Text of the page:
If the insistence on casting the martial arts heroes and villains of old in leading roles in Kung Fu Hustle feels as indulgent as Chow’s deliberate adoption of Bruce Lee’s image in the film’s climax, then maybe it is. But it also works beautifully in context with the film’s recurring theme of retired warriors coming out of hiding to do battle once more, for good or for ill. For many of these actors, this is their first film in close to a decade (and in some cases, more), which feels incredibly appropriate for their roles and for the movie’s conceit.
Ultimately, in between the film’s comedy beats and surrounding its sense of heart, Kung Fu Hustle is truly driven by the love for kung fu running through its veins. While things reach patently and deliciously absurd heights (literally) as the movie progresses, there’s a lot of very, very impressive technical stunt work and choreography being pulled off here. When the actors are the ones propelling the action (there’s liberal application of CGI here, but it’s rarely if ever distracting thanks to the efforts of Hong Kong computer graphics company Centro Digital Pictures Limited, with whom Chow previously worked on Shaolin Soccer), movements are crisp and precise, and thanks to both Chow’s sense of geography and of physicality, as well as the talents of choreographer Sammo Hung (yet another legendary figure in Chinese film), our perception of the movements being performed is never skewed or tainted.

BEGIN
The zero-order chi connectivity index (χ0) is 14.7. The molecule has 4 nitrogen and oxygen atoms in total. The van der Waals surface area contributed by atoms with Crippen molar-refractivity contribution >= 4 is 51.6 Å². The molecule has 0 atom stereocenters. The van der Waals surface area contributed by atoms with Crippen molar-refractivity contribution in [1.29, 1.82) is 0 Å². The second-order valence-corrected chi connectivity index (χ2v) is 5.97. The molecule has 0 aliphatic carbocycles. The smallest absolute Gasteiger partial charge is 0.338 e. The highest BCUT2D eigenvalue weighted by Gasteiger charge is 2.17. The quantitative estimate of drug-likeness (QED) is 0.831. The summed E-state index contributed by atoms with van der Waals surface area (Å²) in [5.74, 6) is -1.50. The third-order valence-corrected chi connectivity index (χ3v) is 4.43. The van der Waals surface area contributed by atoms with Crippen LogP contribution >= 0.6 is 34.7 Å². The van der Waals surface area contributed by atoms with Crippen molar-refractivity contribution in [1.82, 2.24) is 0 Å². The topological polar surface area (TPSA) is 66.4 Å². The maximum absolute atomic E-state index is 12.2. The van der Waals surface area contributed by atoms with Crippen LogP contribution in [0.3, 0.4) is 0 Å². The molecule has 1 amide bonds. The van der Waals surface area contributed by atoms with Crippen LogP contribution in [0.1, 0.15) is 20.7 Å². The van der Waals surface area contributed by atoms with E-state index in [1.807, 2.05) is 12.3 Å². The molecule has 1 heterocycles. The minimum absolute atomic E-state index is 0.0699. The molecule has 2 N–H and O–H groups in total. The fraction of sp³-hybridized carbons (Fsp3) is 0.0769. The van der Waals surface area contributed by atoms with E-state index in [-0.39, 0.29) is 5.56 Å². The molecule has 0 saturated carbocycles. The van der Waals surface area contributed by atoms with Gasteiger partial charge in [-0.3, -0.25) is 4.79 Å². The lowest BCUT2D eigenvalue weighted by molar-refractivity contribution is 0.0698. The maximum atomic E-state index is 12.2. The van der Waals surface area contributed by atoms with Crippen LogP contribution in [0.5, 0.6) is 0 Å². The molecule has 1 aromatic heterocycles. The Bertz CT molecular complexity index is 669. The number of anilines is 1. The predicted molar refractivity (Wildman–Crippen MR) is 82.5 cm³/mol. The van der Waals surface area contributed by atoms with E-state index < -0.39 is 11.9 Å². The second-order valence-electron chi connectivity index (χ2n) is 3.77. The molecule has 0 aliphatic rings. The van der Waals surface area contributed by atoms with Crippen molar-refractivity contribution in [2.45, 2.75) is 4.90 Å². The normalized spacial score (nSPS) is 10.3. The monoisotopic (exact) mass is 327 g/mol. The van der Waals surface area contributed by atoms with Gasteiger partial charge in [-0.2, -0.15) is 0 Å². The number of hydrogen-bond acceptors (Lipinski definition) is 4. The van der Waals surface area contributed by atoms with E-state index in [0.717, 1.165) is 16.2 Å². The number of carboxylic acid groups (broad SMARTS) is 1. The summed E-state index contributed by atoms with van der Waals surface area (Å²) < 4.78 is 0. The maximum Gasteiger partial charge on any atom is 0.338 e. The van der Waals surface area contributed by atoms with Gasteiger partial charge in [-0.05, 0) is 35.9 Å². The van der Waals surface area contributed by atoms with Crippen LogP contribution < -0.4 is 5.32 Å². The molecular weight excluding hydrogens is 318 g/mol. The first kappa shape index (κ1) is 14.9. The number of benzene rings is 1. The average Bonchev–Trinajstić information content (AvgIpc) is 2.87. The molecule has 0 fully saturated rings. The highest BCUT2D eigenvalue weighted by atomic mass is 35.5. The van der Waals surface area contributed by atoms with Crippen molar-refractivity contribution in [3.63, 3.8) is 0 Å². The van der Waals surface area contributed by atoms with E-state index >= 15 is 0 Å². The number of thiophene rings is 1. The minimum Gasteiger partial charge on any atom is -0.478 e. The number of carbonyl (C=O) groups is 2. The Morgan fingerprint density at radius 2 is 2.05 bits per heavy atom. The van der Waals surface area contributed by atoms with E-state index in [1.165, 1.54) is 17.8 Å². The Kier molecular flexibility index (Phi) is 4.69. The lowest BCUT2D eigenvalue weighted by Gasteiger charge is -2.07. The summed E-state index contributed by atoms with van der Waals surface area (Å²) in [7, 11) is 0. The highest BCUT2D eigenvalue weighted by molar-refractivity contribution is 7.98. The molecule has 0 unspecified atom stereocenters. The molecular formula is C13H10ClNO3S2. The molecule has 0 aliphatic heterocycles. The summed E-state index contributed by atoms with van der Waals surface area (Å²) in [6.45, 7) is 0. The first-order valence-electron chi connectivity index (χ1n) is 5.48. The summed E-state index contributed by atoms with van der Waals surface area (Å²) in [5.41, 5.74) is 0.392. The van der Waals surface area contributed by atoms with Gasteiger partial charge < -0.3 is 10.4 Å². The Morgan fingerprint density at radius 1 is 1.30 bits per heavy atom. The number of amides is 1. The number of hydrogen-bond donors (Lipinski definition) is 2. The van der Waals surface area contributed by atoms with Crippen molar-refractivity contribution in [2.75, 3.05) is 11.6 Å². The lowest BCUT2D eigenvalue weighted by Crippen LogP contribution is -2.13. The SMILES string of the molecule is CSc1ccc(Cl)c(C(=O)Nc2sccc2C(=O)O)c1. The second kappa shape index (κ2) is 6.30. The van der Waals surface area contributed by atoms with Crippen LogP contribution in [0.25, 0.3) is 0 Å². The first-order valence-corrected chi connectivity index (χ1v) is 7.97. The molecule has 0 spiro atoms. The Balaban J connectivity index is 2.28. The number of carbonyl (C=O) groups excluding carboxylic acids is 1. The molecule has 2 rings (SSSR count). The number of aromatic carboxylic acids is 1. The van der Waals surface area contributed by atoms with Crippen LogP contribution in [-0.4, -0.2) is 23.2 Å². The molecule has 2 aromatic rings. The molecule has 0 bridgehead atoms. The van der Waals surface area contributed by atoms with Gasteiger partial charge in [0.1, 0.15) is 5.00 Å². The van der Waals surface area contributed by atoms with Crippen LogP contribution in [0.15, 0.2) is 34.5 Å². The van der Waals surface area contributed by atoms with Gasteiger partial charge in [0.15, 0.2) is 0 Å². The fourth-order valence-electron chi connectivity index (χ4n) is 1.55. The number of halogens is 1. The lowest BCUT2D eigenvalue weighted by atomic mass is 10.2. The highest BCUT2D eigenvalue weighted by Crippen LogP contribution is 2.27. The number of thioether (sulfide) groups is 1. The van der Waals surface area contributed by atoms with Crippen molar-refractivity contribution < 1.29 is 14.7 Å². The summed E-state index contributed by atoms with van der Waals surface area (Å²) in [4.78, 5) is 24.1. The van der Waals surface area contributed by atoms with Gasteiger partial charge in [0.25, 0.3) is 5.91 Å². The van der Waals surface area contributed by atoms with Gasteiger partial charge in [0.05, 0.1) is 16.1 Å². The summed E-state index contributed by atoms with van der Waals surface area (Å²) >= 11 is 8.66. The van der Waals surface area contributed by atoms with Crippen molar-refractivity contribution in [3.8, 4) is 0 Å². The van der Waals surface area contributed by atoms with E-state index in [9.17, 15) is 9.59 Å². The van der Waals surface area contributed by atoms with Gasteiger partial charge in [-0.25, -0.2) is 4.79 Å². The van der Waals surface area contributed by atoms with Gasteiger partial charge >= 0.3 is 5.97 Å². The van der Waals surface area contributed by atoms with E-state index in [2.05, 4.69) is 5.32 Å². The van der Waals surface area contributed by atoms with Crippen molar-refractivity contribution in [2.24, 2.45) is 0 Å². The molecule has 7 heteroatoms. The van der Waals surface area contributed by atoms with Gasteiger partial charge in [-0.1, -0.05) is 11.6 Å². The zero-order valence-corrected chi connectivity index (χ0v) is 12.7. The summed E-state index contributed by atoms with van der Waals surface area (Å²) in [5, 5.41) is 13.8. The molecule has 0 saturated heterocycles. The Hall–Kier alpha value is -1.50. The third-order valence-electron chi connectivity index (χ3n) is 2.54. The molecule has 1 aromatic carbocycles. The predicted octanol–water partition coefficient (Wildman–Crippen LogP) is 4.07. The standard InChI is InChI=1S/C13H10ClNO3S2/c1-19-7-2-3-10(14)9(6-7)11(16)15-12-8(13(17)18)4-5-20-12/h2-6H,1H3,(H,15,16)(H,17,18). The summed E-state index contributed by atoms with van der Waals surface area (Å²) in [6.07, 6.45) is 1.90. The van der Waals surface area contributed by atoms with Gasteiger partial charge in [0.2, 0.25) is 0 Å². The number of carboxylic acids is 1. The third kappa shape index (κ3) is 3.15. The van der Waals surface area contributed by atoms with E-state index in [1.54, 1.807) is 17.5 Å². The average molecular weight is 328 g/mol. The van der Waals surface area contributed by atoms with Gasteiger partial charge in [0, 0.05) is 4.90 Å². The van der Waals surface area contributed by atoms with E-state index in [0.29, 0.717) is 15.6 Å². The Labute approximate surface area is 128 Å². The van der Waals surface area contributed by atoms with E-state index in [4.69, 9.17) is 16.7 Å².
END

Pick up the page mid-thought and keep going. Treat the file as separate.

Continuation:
Kung Fu Hustle is an absolute treat– a rare movie that blatantly wears its influences on it sleeve without bothering to hide them, but does so with the needed flair to make its inherently referential nature feel organic. Chow is one of the few directors working today that can balance humor with action, and considering how over-the-top his humor goes this is a respectable feat. Then again, his action, too, is completely excessive in its exaggeration, and maybe this is why they mesh so well together. Whatever the case may be, with Kung Fu Hustle Chow continued proving his standing as one of the best showmen working today.